Other breeders feel that a chick raised by humans is more imprinted on them. I believe that the quality of the time with humans count more than the fact that the chicks were denied contact with their natural parents. Having visited several breeding facilities, I really don’t believe that the chicks benefit from being kept in buckets filled with other chicks and having a tube inserted into their crop at feeding times. Considering the sheer volume of chicks many breeders have to care for — this is all the time they have. I believe the true motivation in most cases to pull the chicks early is to give the parents time to double-clutch to increase the chicks available for selling.
However, many breeders feel that chicks pulled at 2 to 3 weeks of age for handfeeding make better breeders and parents in the future; as they are less nervous; are more comfortable when the human caretaker checks on the eggs and takes care of the usual chores associated with caring for the flock and chicks. I don’t know if there really is a difference — a well-socialized chick could just easily have been fed by their true parents and taken out for daily playtime by humans.
Choose whatever option works best for you. The quality of time you spend with the chicks really is what counts.
- Not always goes smoothly at times when it comes to raising chicks. Cockatiels are usually good parents; but occasionally there are some poor parents amongst them. It may be that they are too immature, physically stressed due to over-breeding or some other health issue; and you may see parents abuse the chicks. This often exemplifies itself in them pulling out their feathers or biting them. If you see this abuse, the offending parent needs to be removed. If the other parent is doing fine, you can leave the chicks with the other parent. If not, pull them altogether. It could be the circumstances, but many times abusive parents should not be placed into a breeding situation.
The babies will wean between 8 and 12 weeks of age. It varies a lot with cockatiels and you must let each baby wean at their own speed.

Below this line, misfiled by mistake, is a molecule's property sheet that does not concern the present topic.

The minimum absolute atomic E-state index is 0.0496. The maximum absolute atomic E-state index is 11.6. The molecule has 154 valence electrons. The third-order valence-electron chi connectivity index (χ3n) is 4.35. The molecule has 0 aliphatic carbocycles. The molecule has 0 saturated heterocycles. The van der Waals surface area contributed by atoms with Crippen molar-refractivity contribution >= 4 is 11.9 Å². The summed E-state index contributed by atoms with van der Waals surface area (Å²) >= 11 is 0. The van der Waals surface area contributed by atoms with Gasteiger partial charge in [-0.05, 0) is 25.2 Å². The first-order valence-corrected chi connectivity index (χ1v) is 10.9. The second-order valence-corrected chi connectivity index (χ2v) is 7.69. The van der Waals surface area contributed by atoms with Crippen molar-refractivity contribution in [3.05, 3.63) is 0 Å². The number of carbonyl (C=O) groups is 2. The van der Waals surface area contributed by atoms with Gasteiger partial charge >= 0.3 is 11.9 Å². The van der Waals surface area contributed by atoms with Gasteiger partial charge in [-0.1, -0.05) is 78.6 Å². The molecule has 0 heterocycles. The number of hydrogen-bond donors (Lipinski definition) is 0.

The chicks usually fledge when they are around four weeks old and have started to eat some food on their own. They are not completely weaned until they are about 8 to 10 weeks old. I found spray millet to be a great weaning food for chicks. Here is a website with further information on weaning chicks.
Cockatiel Chick: Day-to-Day Development
Emily – the proud owner of the beautiful cockatiel parents Faith and Fella (on the right) – sent in the photos of her beautiful cockatiel chick “Freckles.” Freckles appears to be either a pearly or pied pearly mutation.
Freckles’ day-to-day growth and development is reflected in the photo series featured below. To simplify uploading, all photos have been integrated into one image – therefore, it may take a moment to load. Your patience is appreciated – you will find the photos worthwhile waiting for.
If Freckles is a girl, she will keep the beautiful pearly coloration into adulthood. If it turns out to be a male, the pearly coloration will molt out (most likely to a pied) coloration as this chick reaches maturity.
Jennifer Christensen, who has an in-depth understanding of cockatiel genetics, offered the following insight: “I wanted to point out that Freckles is a female. It is obvious just by the colors of the parents. The only explanation is that the dad is split to pearl and when that is the case only daughters inherit the gene visually. For it to be a male pearl both parents would have had to contribute 1 pearl gene. The mom is not a pearl and females cannot carry the pearl gene as a non visual split.”
Species Research by Sibylle Johnson
Species Research by Sibylle Johnson
Please Note: The articles or images on this page are the sole property of the authors or photographers. Please contact them directly with respect to any copyright or licensing questions. Thank you.